Last, but not least, in order to maximise your tax efficiency as an expat moving to Portugal, you may find it necessary to change how your investments are structured due to different investment types being taxed differently across the country.
Be sure to consider the tax efficiency of the following investments before you start your move:
- Unit Trusts
- Open-Ended Investment Companies Investment Bonds (OEICs)
- Pension Income
- Rental Income
Can I move to Portugal without a visa?
Along with the potential financial complexities associated with moving to Portugal after Brexit, non-EU citizens need to apply for a Residency Visa or a Temporary Residence Permit in order to live in the country for a lengthy period of time.
The former visa allows applicants to move to Portugal before registering as a resident, giving them four months to register with the SEF and receive a Temporary Residence Permit.
Once approved, this visa allows applicants to stay in the country for two years, which can be extended for another year annually up to a limit of five years. After this visa expires, you can then apply for permanent residency.
Visa Types and NHR
There are three primary types of Residency Visas available in Portugal.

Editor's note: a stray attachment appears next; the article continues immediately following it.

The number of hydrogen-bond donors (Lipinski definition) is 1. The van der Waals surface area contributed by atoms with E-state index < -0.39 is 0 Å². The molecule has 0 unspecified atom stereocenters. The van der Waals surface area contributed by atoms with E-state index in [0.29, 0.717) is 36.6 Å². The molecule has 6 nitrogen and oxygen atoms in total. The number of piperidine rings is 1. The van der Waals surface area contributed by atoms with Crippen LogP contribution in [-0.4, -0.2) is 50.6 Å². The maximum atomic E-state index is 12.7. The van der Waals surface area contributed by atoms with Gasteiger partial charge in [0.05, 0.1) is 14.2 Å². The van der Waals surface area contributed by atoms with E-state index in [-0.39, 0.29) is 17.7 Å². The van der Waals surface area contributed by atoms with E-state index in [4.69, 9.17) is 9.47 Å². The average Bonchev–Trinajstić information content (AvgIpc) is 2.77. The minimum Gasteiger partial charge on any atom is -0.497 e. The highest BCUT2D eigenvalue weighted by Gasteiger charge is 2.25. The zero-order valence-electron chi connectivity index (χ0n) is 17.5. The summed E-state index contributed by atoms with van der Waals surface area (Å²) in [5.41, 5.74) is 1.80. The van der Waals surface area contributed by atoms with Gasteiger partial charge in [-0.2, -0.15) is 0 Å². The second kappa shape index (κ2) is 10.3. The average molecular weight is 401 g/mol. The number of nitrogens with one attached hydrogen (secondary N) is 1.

- Golden Visa (primarily for investors)
- D7 Visa (primarily for retirement or those living off investments abroad)
- D2 Visa (primarily for entrepreneurs)
The NHR scheme is designed to offer tax breaks to foreign residents. The scheme offers incredibly beneficial tax advantages to both first-time residents and those who have not been residents in Portugal for the past five tax years.
Best cities to move to in Portugal
Expats who are moving to Portugal will need to decide where to settle. Offering a mixture of big cities, charming towns, and quaint seaside resorts; there’s an area in Portugal to suit every lifestyle.
- Pint of beer: 2 EUR (£1.80)
- Cappuccino: 1.62 EUR (£1.47)
- Meal in a restaurant: 8 EUR (£7.23)
- Monthly public transport pass: 40 EUR (£36.17)
- Population: 504,718
Expats move to Lisbon due to the vast employment opportunities in the property, IT, and aerospace industries. When choosing where to live in Portugal’s capital, Bairro Alto and Avenidas Novas are popular amongst professionals, whereas Alfama – the oldest neighbourhood in the city – is a favourite with families.
Lisbon offers an excellent quality of life for expats. The bright, warm sunshine means you can make the most of the great outdoors, with several beautiful beaches located just a short drive away. If you choose to stay in the city during your weekends and days off; visit St. George’s Castle, ride on one of the quaint trams, and sample a world-renowned Pastéis de Nata.
- Pint of beer: 2.25 EUR (£2.70)
- Cappuccino: 1.90 EUR (£3.05)
- Meal in a restaurant: 9.50 EUR (£15.30)
- Monthly public transport pass: 32 EUR (£25.65)
- Population: 58,664